Multimeter use – voltage, continuity, resistance – and some tips

Multimeters are good for electrical basics – check current, measure voltage and troubleshooting for why your circuit’s not working, or if the switch is broken.

Here are some tips.
WARNING: To test continuity you should turn off the power to the system.

If you switch the red and black probes, the reading on the multimeter is simply negative. Nothing bad will happen to anything.

Understand that the multimeter is acting as a piece of wire – measuring or completing the circuit.

Electrical resistance is a measure of the difficulty to pass a current flow though a conductor. Electrical conductance is the ease that electricity passes.

Most multimeters need the correct range set for the resistance you expect to measure. If you’re not sure or the range, start with the highest setting.

To measure current in a series, you must place the red probe on the lead of a component and the black probe on the next component lead. The multimeter will be part your circuit. If you disconnect the multimeter, your circuit won’t work.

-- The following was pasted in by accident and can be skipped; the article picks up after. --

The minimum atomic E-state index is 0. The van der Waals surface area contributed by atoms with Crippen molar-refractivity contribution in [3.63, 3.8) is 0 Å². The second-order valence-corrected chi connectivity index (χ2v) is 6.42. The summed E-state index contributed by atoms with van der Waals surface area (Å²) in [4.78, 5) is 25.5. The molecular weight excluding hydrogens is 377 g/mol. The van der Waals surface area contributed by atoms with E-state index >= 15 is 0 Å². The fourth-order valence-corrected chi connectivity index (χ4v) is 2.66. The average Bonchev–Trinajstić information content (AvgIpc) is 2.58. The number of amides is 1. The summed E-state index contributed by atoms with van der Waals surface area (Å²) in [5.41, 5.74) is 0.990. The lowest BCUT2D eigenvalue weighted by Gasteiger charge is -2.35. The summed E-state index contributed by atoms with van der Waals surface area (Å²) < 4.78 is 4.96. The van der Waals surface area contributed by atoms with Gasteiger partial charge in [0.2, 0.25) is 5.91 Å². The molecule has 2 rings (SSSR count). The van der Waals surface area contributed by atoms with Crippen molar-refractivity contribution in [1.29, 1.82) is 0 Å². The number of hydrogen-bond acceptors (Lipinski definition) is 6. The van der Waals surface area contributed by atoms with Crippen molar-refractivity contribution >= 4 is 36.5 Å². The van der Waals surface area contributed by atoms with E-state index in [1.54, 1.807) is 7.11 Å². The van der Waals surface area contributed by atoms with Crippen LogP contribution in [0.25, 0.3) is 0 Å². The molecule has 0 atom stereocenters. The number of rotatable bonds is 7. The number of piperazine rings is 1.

Remember: resistors can’t be in circuit when measured else you can get a false reading from the connected circuit interfering with the measurement.

COM means common and is almost always connected to ground or negative. The COM probe is usually black.

When there is little resistance between two points (a few ohms), the two points are electrically connected.

Batteries are direct current (DC). Almost all portable electronics use DC. Connect the black probe to the battery’s ground or negative (-) and the red probe to power or positive (+).

Brownouts are low voltage situations. Check the voltage before running large appliances, or you may burn-out the mechanics due to low voltage.

A battery may show voltage, but not have enough “bang” to open the garage door.